Jeff Sheets wrote:Even at the speed of light, you would still have to live to a very ripe old age to ever reach your destination.
Jeff Sheets wrote:If we think of a civilization that is comparable, in time, to ours. Think of it in our current technology terms: This system is 127 light years away. Even at the speed of light, you would still have to live to a very ripe old age to ever reach your destination. We have a long way to go before we can come up with a propulsion system that can do even .1 of lightspeed. Thats 1/100th. That would mean about 1270 years later, a generational ship could make it IF the training cycle is complete and the resulting generations can preserve the knowledge of how to set down.
If only a tiny, tiny tiny portion of them have planetary systems, say 1 for each one billion stars, then there are 10 trillion planetary systems in the universe.
Pons Asinorum wrote:Planets in universe = 100,000,000,000 galaxies X 80,000,000 planets per galaxy = 8 X 10^18
Even if you apply a huge coeficient of error, there are planets that never end!
I think there was a couple of other things, I can't recall right now.
Pons Asinorum wrote:There is a whole universe of possibilities (maybe ELL *and* non-ELL forms, or nothing at all). There is just no way to know right now, but if one had to make a bet today, that person would be wise not to discount the possibility of ELL forms too much, IMHO.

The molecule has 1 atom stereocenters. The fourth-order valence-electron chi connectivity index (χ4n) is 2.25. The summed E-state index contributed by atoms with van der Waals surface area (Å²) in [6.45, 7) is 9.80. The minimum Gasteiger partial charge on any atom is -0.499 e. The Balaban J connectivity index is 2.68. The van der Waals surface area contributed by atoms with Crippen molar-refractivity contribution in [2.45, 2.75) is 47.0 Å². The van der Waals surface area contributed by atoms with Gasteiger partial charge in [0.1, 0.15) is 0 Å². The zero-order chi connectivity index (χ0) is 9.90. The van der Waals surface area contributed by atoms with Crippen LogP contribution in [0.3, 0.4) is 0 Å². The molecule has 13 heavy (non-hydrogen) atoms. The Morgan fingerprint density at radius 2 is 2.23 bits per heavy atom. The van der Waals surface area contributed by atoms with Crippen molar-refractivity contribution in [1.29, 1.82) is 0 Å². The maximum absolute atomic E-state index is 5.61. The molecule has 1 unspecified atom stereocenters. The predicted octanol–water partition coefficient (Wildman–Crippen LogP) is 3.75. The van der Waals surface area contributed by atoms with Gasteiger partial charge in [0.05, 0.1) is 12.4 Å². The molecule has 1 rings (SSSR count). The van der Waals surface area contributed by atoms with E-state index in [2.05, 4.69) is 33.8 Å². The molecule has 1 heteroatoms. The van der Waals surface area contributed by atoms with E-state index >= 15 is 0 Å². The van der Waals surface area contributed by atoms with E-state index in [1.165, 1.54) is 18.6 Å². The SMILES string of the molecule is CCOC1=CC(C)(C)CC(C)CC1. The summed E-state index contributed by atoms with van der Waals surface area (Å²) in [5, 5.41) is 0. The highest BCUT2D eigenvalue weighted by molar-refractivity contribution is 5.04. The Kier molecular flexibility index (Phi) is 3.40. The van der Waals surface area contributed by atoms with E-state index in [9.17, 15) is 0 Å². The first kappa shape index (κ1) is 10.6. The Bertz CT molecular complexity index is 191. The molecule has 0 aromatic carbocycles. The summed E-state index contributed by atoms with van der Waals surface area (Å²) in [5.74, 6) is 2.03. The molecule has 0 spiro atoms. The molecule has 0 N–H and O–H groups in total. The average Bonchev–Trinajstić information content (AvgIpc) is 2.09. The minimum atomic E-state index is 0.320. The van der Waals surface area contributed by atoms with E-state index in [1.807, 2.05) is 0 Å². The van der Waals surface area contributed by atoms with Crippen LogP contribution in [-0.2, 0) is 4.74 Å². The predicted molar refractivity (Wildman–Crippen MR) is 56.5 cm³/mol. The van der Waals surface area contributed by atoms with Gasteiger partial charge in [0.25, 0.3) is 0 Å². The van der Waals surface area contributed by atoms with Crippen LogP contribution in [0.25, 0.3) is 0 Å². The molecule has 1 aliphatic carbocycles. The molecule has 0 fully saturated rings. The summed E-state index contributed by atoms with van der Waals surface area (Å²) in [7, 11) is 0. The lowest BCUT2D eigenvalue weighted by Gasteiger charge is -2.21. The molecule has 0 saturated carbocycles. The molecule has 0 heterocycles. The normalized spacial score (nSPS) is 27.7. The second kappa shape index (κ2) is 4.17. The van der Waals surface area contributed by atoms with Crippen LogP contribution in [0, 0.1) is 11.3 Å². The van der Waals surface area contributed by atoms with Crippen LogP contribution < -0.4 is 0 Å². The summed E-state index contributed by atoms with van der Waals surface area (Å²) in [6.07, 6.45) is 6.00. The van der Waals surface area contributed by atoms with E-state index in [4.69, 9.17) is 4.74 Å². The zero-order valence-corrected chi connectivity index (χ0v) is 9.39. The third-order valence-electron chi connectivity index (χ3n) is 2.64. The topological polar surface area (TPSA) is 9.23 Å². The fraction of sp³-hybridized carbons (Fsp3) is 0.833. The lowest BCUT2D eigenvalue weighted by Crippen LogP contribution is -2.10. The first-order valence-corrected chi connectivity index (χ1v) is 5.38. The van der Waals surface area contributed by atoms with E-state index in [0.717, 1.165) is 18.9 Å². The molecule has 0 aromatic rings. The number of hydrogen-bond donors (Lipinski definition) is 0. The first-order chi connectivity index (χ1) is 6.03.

In any event, it will prove interesting as our planet-detecting technology improves and provides new discoveries.
cesarnc wrote:There's another interesting thought I read a few time ago.
It was said that it would be nearly impossible for us to meet another intelligent civilization in the Universe, because, if they are made of hostile states (like ours) and they are intelligent, they will discover uranium eventually and will exterminate themselves quickly after.
cesarnc wrote:Is there something about Nature that forbids such an event to happen?
cesarnc wrote:A huge number of species was already extinct around here. Why would an intelligent species be more special?
Pons Asinorum wrote:
Maybe; consider if a virus was so lethal as to utterly destroy its host species, then the virus would die out too -- end of the line from an evolutionary perspective. Better for a virus to not kill so quickly that the host species is unable to reproduce. From the virus' point of view that would be a better design -- and from an evolutionary perspective, that strain of virus would be more likely to survive, propagate, and mutate (and if selected, evolve...).
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